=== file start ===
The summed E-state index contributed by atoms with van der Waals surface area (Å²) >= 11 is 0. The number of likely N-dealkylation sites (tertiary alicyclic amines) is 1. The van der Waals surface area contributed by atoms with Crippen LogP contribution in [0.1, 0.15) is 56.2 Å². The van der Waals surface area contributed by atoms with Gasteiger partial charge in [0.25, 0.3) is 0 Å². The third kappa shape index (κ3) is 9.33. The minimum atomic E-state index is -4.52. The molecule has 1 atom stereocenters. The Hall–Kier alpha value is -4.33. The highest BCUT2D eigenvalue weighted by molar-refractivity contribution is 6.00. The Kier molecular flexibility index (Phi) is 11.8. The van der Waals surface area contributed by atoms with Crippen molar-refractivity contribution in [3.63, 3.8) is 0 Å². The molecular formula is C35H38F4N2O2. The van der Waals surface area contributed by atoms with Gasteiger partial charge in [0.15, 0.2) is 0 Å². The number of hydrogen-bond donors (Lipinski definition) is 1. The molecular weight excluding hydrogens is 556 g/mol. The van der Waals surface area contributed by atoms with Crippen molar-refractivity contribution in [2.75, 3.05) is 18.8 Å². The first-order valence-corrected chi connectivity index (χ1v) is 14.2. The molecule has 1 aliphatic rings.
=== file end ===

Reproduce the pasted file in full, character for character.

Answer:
The summed E-state index contributed by atoms with van der Waals surface area (Å²) >= 11 is 0. The number of likely N-dealkylation sites (tertiary alicyclic amines) is 1. The van der Waals surface area contributed by atoms with Crippen LogP contribution in [0.1, 0.15) is 56.2 Å². The van der Waals surface area contributed by atoms with Gasteiger partial charge in [0.25, 0.3) is 0 Å². The third kappa shape index (κ3) is 9.33. The minimum atomic E-state index is -4.52. The molecule has 1 atom stereocenters. The Hall–Kier alpha value is -4.33. The highest BCUT2D eigenvalue weighted by molar-refractivity contribution is 6.00. The Kier molecular flexibility index (Phi) is 11.8. The van der Waals surface area contributed by atoms with Crippen molar-refractivity contribution in [3.63, 3.8) is 0 Å². The molecular formula is C35H38F4N2O2. The van der Waals surface area contributed by atoms with Gasteiger partial charge in [0.15, 0.2) is 0 Å². The number of hydrogen-bond donors (Lipinski definition) is 1. The molecular weight excluding hydrogens is 556 g/mol. The van der Waals surface area contributed by atoms with Crippen molar-refractivity contribution in [2.75, 3.05) is 18.8 Å². The first-order valence-corrected chi connectivity index (χ1v) is 14.2. The molecule has 1 aliphatic rings.